Death toll in Iraq football pitch attack at 32

Saturday 26 March 2016 19.57
17 boys were killed in the attack
17 boys were killed in the attack

The self-styled Islamic State group has claimed responsibility for a suicide bombing at a football match near the Iraqi capital, killing 32 people.

The bomber detonated his suicide vest as local officials were handing trophies to the players after a local tournament in the village of Al-Asriya, south of Baghdad.

"There are 32 dead and also 84 wounded, 12 of whom are in critical condition," an official said.

"Seventeen of those killed are boys aged between 10 and 16," the official added.

A video posted on social media shows a local official speaking in front of a table covered with trophies and calling out the name of a player before a huge blast.

The footage cuts off with a big flash of yellow light.

"The suicide bomber cut through the crowd to approach the centre of the gathering and blew himself up as the mayor was presenting awards to the players," said Ali Nashmi, an 18-year-old eyewitness. 

The mayor, Ahmed Shaker, was among the dead, as was one of his bodyguards and at least five members of the security forces.

Pictures posted on social media of the blast site showed mangled goal posts smeared with blood.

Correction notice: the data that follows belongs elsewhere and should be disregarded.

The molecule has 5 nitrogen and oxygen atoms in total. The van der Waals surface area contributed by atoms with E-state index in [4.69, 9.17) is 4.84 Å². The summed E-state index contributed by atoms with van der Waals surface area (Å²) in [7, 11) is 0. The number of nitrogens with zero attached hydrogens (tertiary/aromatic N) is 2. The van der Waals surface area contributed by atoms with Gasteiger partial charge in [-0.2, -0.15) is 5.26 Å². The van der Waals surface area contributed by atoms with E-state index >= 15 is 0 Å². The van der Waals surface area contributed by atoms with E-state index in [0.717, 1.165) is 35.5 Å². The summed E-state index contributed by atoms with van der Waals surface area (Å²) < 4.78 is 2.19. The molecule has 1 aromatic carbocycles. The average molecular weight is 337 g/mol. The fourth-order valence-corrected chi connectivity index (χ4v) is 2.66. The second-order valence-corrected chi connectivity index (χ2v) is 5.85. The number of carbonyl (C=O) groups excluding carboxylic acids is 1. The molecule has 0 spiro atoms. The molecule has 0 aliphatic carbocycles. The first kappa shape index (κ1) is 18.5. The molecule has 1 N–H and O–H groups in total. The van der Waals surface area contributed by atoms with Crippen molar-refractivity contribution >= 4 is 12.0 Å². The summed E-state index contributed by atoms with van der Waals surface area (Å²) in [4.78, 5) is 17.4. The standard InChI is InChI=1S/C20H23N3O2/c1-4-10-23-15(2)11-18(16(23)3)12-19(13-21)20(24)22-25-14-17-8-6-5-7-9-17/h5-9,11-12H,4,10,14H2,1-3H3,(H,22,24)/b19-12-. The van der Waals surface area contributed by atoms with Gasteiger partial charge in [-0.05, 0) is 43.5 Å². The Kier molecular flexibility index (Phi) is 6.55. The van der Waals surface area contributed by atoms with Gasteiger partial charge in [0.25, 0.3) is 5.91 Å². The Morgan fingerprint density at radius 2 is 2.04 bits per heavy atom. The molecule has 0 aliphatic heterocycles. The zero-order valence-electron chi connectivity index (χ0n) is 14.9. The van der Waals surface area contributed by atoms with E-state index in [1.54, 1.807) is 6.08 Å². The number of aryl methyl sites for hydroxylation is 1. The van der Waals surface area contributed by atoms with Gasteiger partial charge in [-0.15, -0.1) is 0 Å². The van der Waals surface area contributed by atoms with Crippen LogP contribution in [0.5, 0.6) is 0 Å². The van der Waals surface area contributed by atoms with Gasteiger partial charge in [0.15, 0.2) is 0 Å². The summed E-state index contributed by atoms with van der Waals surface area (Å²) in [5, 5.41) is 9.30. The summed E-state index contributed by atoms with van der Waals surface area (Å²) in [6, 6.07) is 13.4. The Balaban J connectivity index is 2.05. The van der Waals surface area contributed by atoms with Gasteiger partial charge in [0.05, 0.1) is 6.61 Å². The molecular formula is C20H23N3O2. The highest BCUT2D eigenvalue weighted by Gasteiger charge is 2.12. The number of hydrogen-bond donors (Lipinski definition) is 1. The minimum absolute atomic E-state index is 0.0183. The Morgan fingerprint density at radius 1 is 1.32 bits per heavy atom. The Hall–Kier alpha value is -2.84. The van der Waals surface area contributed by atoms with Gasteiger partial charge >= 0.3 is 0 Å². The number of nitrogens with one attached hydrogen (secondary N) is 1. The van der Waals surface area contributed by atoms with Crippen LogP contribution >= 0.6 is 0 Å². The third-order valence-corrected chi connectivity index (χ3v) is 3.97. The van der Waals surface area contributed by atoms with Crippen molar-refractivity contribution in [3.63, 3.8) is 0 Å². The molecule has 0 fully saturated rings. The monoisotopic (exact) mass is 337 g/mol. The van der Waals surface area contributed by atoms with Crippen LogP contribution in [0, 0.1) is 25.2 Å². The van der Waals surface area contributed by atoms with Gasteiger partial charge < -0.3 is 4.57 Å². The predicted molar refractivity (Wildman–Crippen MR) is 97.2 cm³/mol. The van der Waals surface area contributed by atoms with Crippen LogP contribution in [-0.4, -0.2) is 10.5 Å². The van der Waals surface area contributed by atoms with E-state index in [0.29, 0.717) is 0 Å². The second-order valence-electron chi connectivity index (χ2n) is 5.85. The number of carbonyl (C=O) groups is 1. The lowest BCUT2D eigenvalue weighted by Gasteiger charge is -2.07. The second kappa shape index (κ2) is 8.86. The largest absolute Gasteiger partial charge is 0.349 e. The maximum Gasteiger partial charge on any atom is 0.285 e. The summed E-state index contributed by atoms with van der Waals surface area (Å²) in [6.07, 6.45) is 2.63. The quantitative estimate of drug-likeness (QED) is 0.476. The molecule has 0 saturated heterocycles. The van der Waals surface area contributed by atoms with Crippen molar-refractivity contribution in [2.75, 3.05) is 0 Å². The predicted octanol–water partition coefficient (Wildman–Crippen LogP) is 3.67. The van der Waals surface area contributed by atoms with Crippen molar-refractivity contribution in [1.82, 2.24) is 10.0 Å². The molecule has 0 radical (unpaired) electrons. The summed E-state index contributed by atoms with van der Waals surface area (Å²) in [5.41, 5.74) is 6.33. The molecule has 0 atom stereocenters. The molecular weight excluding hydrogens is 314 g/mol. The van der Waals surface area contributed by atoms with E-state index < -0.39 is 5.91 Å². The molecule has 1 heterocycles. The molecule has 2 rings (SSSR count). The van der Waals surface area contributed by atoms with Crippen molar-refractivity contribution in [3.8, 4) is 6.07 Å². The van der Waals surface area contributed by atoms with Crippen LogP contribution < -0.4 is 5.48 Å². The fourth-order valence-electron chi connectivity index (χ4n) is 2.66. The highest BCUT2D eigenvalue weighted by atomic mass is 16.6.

The United States state department extended its condolences to the bereaved in a statement, as did the United Nations special envoy to Iraq.

IS has been losing territory steadily in Iraq for almost a year. 

In the most recent operations, Iraqi forces have been gaining ground in the western province of Anbar and have just begun their reconquest of the province of Nineveh.

Observers have warned that, as their self-proclaimed "caliphate" shrinks towards extinction, IS fighters are likely to revert to their old guerrilla tactics and ramp-up suicide attacks on civilian targets.

UN chief Ban Ki-moon in Baghdad for talks

United Nations Secretary General Ban Ki-moon has arrived in Baghdad for talks with senior officials on ways of assisting war-ravaged Iraq, the world body said.

Mr Ban, who had last visited the Iraqi capital in March 2015, was travelling with World Bank chief Jim Yong Kim and Islamic Development Bank head Ahmad al-Madani.

They went straight into talks with Foreign Minister Ibrahim al-Jaafari.

Mr Ban flew from Lebanon, where he called for an end to war in the region and visited some of the 1.2 million refugees the country hosts.

A drop in oil prices has had a devastating effect on the economy of Iraq, already strained by the cost of the fight against the Islamic State group.

As areas are gradually retaken from the jihadists in intense battles, Baghdad is left with little to spare on the reconstruction of ravaged cities.

The government has asked for support from its foreign partners.